I didn't have a baby shower and the invitations for my wedding were hastily bought in a gift shop pack of ten because we basically, kind of, eloped.
There was no arduous decision-making process or hours spent hand-making or decorating envelopes upcycled from elephant poo. Or learning calligraphy.
I feel strange writing that as a self-professed lover of paper and of ephemera; a keen collector of invitations to other people's occasions.
As I approach my tenth wedding anniversary (seriously, how did that happen?!), I'm wondering what we will do to mark it, particularly as we didn't have the full-on after-party associated with the majority of weddings.
Should we have a party? If so, where? At home for just close family or the huge bash we missed out on? What will I wear? And what about our little baby boy who won't quite be one year old by the time the date rolls around?
Remembering back to bleak, bleary-eyed January nights when I sat writing 'thank yous' for the amazing gifts and cards we'd received on said birth, the idea of writing out invitations is enough to put me off. I mean, yes I could design my own and it would be a great marketing opportunity for me, but in many ways, just, zzzzz.
Then I heard about 'paperless' invitations. Those of the digital variety. Gorgeously designed just like their paper counterparts, but with no writing and even better, no postage costs!
So many places offer a host of digital invitation options now for every occasion, and I'm imagining the RSVP's flicking back into (dedicated?) invitation mailboxes much faster than the traditional versions. You could even request a read receipt, though I'm not sure about the etiquette on that?
There is one downside, and that's the older relatives that are not on email or social media.
My mother springs to mind; quietly eschewing the digital world as 'nonsense', while simultaneously asking me to 'ask Google' for help when the physical world cannot.
Or what if it got over-shared on social to friends you didn't want to invite? Mmm, tricky.
But I think a big tick for paperless cards and invitations is the environmental impact - although I would cherish a particularly lovely invitation and keep it in a memory box or maybe stick it in my scrapbook, most people aren't bothered and really wouldn't. I'm the only person I know who keeps a scrapbook; save for my online tribe of lovely art journalers that is.
We need to stop just thinking about the environment and the resources we use, but actually start taking action.
And if you were worried about why there are envelopes designed and displayed alongside the cards - I was too - until I realised that once you hit 'send' or 'share' on your chosen design, it creates a cute little animation for the recipient of the card inside the envelope, then zooming out towards you. Nice touch.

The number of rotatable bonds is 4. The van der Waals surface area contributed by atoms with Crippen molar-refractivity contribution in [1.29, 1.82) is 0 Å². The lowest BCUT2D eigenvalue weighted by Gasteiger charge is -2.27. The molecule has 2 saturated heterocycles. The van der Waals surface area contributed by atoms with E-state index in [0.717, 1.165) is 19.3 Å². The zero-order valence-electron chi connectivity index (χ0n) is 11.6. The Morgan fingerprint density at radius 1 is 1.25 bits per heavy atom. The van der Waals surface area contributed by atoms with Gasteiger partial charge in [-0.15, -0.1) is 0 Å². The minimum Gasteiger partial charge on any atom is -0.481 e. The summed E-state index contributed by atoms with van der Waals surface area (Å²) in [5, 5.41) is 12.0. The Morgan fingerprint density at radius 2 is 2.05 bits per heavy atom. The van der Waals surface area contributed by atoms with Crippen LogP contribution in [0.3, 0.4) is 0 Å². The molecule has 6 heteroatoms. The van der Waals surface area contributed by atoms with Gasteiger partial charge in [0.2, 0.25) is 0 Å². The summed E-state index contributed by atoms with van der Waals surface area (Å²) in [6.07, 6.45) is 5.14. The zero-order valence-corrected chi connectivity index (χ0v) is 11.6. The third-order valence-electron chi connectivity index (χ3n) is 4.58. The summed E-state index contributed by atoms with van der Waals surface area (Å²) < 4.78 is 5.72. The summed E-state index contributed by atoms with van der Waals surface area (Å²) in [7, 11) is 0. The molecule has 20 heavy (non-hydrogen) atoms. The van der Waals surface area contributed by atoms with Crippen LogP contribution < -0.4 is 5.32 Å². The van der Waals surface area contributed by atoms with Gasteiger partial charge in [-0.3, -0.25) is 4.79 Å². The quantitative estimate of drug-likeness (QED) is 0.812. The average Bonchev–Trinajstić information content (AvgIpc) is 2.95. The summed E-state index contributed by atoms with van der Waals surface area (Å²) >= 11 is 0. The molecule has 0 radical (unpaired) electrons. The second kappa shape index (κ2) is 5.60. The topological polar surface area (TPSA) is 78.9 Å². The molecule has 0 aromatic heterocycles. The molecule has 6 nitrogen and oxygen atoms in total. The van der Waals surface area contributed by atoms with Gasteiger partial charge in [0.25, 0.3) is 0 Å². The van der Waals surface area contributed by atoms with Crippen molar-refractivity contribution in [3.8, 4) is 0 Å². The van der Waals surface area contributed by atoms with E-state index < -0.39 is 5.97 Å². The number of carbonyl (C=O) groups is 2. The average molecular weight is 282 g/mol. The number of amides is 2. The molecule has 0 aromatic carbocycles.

For my own 30th birthday, I sent an email with an image I'd created, so really that was a precursor to a 'proper' e-invitation. It definitely wasn't animated, but I still put a lot of effort and love into it.
I like this 'Cocktails and Conversation' card probably because the premise of it piques my interest - light laughter and sophisticated cocktails with engaging chat. Already I'm imagining literary connotations and book deals being struck and romance set alight...
There are some variations but metallics are always a win for me.
This floral design has a totally different vibe but again, the matching envelope is so fun. The colours are very pretty too:
Can someone please invite me to a cocktail and mimosa party?!
Maybe e-cards and invitations could be saved in a special 'memory box' e-mail folder? That would solve the problem of preservation. It would always be right there with you, in your phone...
In Japan, once you receive a card 'its job is done' and you can happily dispose of it. Marie Kondo, famous for her book The Life-Changing Magic of Tidying Up, even suggests photographing sentimental items or 'komono' to preserve the memory while throwing away (hopefully recycling if possible) the actual item.
I love the dreamy ice-cream illustrations on this children's party invite while this vintage-esque Flamingo scene with the matching envelope liner is sooo pretty too:
As a fledgling designer myself, I'm always interested in other designers' work and what is selling. It's always a matter of personal taste, but I tend to be a bit left-field in my choices as a buyer, so that probably comes out in my designs too. I don't know if I'm commercial enough, but then most of the time it's about getting in front of the right people or having your work in the right places and available. People can only buy what is there and the market is crowded.
Handily, most sites allow you to upload your own designs so you can customise as much as you want. Ideal if you have forgotten someone's birthday until the eleventh hour and it's too late to send a traditional card through the post. Or how perfect for a less-stress way to ask your nearest and dearest to 'save the date'?
And I'm already thinking ahead to Christmas - wouldn't it be nice to know your card really wasn't lost in the post and definitely arrived on time? Yes it's also nice having a real, tangible card to display on your festive mantel, but then, life. With the exception of my own seasonal offerings (below), I love this design.
So many choices.
I love receiving special cards in the mail, but a digital card or invitation is just as effective and super-convenient for modern times. And you can't always trust the mail-man!
Can't wait for my tech-loving husband to open this e-card on our anniversary <3
Some places to source digital cards and invites yourself:
To commission me to design cards/invitations, contact me via my collab page.
NB. This is a sponsored post, however all views and opinions are my own and I never promote or link to any product or service that I don't genuinely love. Thank you for reading.